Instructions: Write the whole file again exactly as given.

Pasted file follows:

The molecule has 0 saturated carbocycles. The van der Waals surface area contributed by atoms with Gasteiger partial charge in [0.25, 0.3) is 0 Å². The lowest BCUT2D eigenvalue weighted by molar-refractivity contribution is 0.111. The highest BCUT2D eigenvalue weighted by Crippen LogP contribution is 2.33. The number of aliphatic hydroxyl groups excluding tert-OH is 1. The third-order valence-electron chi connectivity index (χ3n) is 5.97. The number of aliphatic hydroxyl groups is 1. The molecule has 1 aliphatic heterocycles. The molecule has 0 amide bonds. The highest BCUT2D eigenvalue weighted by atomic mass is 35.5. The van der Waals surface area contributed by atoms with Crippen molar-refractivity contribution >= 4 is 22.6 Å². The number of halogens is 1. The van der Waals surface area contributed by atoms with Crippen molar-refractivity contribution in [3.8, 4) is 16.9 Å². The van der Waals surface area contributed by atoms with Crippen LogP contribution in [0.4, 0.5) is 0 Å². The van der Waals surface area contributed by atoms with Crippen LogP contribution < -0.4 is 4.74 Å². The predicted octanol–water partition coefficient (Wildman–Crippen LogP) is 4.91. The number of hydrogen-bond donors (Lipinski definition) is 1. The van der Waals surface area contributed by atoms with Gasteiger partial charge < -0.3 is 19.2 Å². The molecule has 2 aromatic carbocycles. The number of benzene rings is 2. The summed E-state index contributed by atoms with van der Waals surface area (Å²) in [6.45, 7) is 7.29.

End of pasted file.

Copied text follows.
The molecule has 0 saturated carbocycles. The van der Waals surface area contributed by atoms with Gasteiger partial charge in [0.25, 0.3) is 0 Å². The lowest BCUT2D eigenvalue weighted by molar-refractivity contribution is 0.111. The highest BCUT2D eigenvalue weighted by Crippen LogP contribution is 2.33. The number of aliphatic hydroxyl groups excluding tert-OH is 1. The third-order valence-electron chi connectivity index (χ3n) is 5.97. The number of aliphatic hydroxyl groups is 1. The molecule has 1 aliphatic heterocycles. The molecule has 0 amide bonds. The highest BCUT2D eigenvalue weighted by atomic mass is 35.5. The van der Waals surface area contributed by atoms with Crippen molar-refractivity contribution >= 4 is 22.6 Å². The number of halogens is 1. The van der Waals surface area contributed by atoms with Crippen molar-refractivity contribution in [3.8, 4) is 16.9 Å². The van der Waals surface area contributed by atoms with Crippen LogP contribution in [0.4, 0.5) is 0 Å². The van der Waals surface area contributed by atoms with Crippen LogP contribution < -0.4 is 4.74 Å². The predicted octanol–water partition coefficient (Wildman–Crippen LogP) is 4.91. The number of hydrogen-bond donors (Lipinski definition) is 1. The van der Waals surface area contributed by atoms with Gasteiger partial charge < -0.3 is 19.2 Å². The molecule has 2 aromatic carbocycles. The number of benzene rings is 2. The summed E-state index contributed by atoms with van der Waals surface area (Å²) in [6.45, 7) is 7.29.